Fears as only HALF of parents with young children have fire alarms installed in homes, new study reveals | The Sun

JUST half of parents with children aged three to ten have fire alarms installed in their home, research has revealed.

The poll of 1,517 parents with children aged under 18 found 50 per cent also don't have a fire escape plan.

Despite this, 63 per cent with kids aged three to ten are confident their children would know what to do in case of a fire in the home.

Musician Myleene Klass, author of They Don’t Teach This At School is working alongside Kidde, which commissioned the research to launch its Cause for Alarm campaign (causeforalarm.uk) to highlight the importance of having smoke and fire alarms in the house.

To help children learn what to do in a fire, Kidde has created the Cause For Alarm jingle, “Beeps That Last, Get Out Fast”.

Klass said: “We should be empowering our kids to feel confident they know what to do in the event of a house fire.

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“With the right information, families and children can learn and master what they should do.

“Fire safety is top of mind in our home, and I want to help make it a must have in homes across the UK.”

The study found that for almost a third (29 per cent) of those with children under 18, cost was the biggest barrier to having fire safety alarms or equipment.

While a shocking one in ten claimed they don’t see the need for fire safety equipment in the home.

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It also found when thinking about an emergency exit strategy, 15 per cent don’t know how many exits they would factor into a fire escape plan.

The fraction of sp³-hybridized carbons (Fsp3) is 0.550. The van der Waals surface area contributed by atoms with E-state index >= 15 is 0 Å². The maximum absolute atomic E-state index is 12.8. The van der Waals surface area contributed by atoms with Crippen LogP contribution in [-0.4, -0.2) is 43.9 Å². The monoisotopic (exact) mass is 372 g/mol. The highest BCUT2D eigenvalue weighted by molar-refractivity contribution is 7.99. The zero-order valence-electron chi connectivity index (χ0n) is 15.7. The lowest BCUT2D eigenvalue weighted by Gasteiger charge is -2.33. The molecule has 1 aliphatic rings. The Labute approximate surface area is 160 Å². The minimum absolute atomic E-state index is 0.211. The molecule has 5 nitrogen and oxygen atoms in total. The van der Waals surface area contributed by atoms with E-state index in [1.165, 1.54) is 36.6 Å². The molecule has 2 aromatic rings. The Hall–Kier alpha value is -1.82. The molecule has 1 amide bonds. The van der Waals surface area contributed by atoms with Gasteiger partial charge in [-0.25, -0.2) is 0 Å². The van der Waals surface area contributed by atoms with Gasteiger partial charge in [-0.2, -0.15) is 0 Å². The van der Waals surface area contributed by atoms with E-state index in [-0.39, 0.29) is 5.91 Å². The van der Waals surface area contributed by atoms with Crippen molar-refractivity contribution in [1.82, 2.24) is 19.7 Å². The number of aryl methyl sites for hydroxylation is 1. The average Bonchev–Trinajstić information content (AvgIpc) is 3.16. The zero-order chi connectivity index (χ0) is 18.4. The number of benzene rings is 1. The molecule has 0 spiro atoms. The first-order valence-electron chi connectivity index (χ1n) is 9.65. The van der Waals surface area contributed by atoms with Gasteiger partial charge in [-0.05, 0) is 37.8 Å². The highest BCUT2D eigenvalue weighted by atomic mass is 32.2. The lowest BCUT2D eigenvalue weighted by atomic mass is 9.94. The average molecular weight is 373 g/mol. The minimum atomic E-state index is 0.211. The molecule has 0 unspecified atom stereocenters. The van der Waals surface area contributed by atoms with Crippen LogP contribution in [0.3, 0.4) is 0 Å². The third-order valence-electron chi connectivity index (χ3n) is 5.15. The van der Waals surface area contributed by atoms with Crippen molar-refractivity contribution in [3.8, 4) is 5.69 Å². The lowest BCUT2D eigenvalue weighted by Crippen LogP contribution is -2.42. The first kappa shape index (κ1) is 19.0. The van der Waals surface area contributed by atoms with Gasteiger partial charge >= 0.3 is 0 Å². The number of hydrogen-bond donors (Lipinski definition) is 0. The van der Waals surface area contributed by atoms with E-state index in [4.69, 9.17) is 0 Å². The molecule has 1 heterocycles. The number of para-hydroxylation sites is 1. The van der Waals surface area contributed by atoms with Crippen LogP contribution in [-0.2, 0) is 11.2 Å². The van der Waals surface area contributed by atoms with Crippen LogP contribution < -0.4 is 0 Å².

And 30 per cent would only incorporate one exit route – potentially leaving them at risk should fire or smoke prevent them from reaching it.

Those in a flat are worse impacted, with that figure creeping up to 39 per cent.

Among parents of children aged three to ten, fire safety (55 per cent) was outranked as a major priority, behind road safety (77 per cent) and stranger danger (72 per cent).

The research revealed of those who do have alarms, four in ten parents haven’t tested their device within the last six months.

Rebecca Cackett, a spokesperson for Kidde, said: "We want to make fire safety a top priority in every household and keep children safe in their homes.

“With the right fire safety education and home safety products, we can help prevent devastating fatalities.

“We are calling on everyone to work together to help spread this message and keep our children and loved ones safe.”

Home fire safety tips:

  1. Make sure your home has working smoke alarms. Push the test button to ensure each alarm works at least once a month.
  2. Choose the right alarm for the right location in every room and on each level i.e. heat alarm for kitchens and smoke alarms in hallways and bedrooms.
  3. Create a fire escape plan and include every room in your house. Talk about your plan with everyone in your home.
  4. Locate two ways out of each room in your home and make sure everyone knows them.
  5. Pick a meeting place outside. It should be in front of your home. Everyone will meet at the meeting place.
  6. Make sure everyone in your home knows how to dial 999.
  7. Practice your home fire drill at least monthly and in the daytime and at night.
  8. For those most vulnerable in your home, have a plan for a specific person to help them escape.
  9. Don’t hide if there is a fire, as this will make it much harder for parents (or firefighters) to find and help you. When you hear beeps that last, you need to get out fast and stay out.
  10. Before you open a door, check if it’s warm with the back of your hand. If it is, don’t open it – there may be a fire on the other side. If there’s smoke, get down low.

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